Challenges for educators in the shift towards becoming more of an educator and less of a teacher/instructor

5 Easy to Start Computer Home Based Business Ideas

5 Easy to Start Computer Home Based Business Ideas

The changing nature of our society

As we know, our world is changing faster than ever and things that once were only academic concepts are now easily accessible knowledge for many people. This can cause problems with students not just knowing facts, but understanding the meanings and implications behind these facts.

This leads to students knowing information, but not being able to apply it in a way that will lead them to new knowledge. As educators we must help our students become lifelong learners who are active in their own learning process instead of just memorizing things for exams before forgetting everything right after the test.

This is where the challenge comes in for educators who are used to teaching and instructing, because we might need to change our approach to knowledge and learning.

We can no longer teach or instruct as if we were talking or telling students things, instead we must work with them and help guide them through the process of discovering information for themselves and forming their own knowledge.

It is not enough to get students to memorize and retain information; we must help them apply that information in new situations and guide them through the process of learning. This requires a different kind of approach by educators, one that isn’t teacher/instructor like because it challenges us to think about our actions and how we do things in a different way.

Changing roles

This challenge is very similar to the one mentioned before it, but with slightly different implications. Many schools and school systems see educators as just teachers/instructors instead of educators who change with the needs of their students and communities they serve.

These teachers/instructors are often told what to do and how to do it, which can limit their thinking by forcing them into a particular role. If we are viewed only as teachers/instructors then we will always stay in that role and not be able to change or grow with our students because of this limitation.

For educators, the challenge is knowing when it is time for us to step out of our roles and reach out for help from others in the form of teachers/instructors or something different.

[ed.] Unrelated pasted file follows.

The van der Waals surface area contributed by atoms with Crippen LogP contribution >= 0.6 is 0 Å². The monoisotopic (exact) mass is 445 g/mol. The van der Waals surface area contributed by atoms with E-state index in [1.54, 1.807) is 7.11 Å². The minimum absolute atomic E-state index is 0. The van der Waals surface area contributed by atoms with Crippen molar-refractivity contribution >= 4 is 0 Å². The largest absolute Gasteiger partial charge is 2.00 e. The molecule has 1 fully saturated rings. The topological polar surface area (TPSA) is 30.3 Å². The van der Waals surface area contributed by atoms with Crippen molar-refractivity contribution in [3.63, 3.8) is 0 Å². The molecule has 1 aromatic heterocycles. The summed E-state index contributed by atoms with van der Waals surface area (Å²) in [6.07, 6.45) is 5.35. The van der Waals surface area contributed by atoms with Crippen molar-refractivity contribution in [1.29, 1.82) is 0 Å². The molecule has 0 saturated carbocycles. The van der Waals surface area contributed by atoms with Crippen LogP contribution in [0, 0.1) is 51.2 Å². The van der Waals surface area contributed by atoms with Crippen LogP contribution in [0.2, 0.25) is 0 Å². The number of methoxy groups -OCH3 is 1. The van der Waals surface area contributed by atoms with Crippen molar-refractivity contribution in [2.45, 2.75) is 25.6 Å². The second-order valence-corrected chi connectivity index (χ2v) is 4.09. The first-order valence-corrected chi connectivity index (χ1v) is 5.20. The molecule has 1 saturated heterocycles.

Of course there are some limitations, especially when we have a responsibility to students and their learning, but it’s important that educators know when they need support and put effort into building connections with other professionals in order to improve student learning.

This is where the challenge comes in as we try to help students and knowing when it’s time for us to grow and develop our skills as educators beyond just being teachers/instructors for our students.

The changing role of school

When we think of schools, we tend to think about simply sending students there to learn. Over time, though, school has become a place for socializing and formative life-skills training.

This change of focus from education to education plus other things is a challenge for educators because they have to cope with more courses that require different teaching styles. In order to engage students on multiple levels, teachers need to be able to switch their roles quickly and effectively.

See also  How To Teach Poetry? Important, Tips and Example Poetry To Teach

The ideal teacher/instructor

Not only do educators need to be able to change with the changing role of school but they also need to learn new skills in order to fit the role of a teacher or instructor.

Even though teachers are expected to instruct students on how to perform tasks, students are also looking at teachers to be role models for how they should act.

Teachers are expected to use multiple teaching styles depending on the situation. For example, a teacher instructing students on applying math skills is not doing this in the same way that they would teach them about the importance of helping one another or how to accept others who are different than them.

In order to be effective teachers, educators need to learn how to become more open-minded and objective so that they can apply a multiple range of teaching styles according to the situation.



The 21st century learner is a student who expects to learn through technology, social media and by collaborating with others. They are also more likely to be an entrepreneur or want to work for themselves at some point in their life.

This digital native has the ability to think critically about what they read online and use that information as knowledge.

Leave a Reply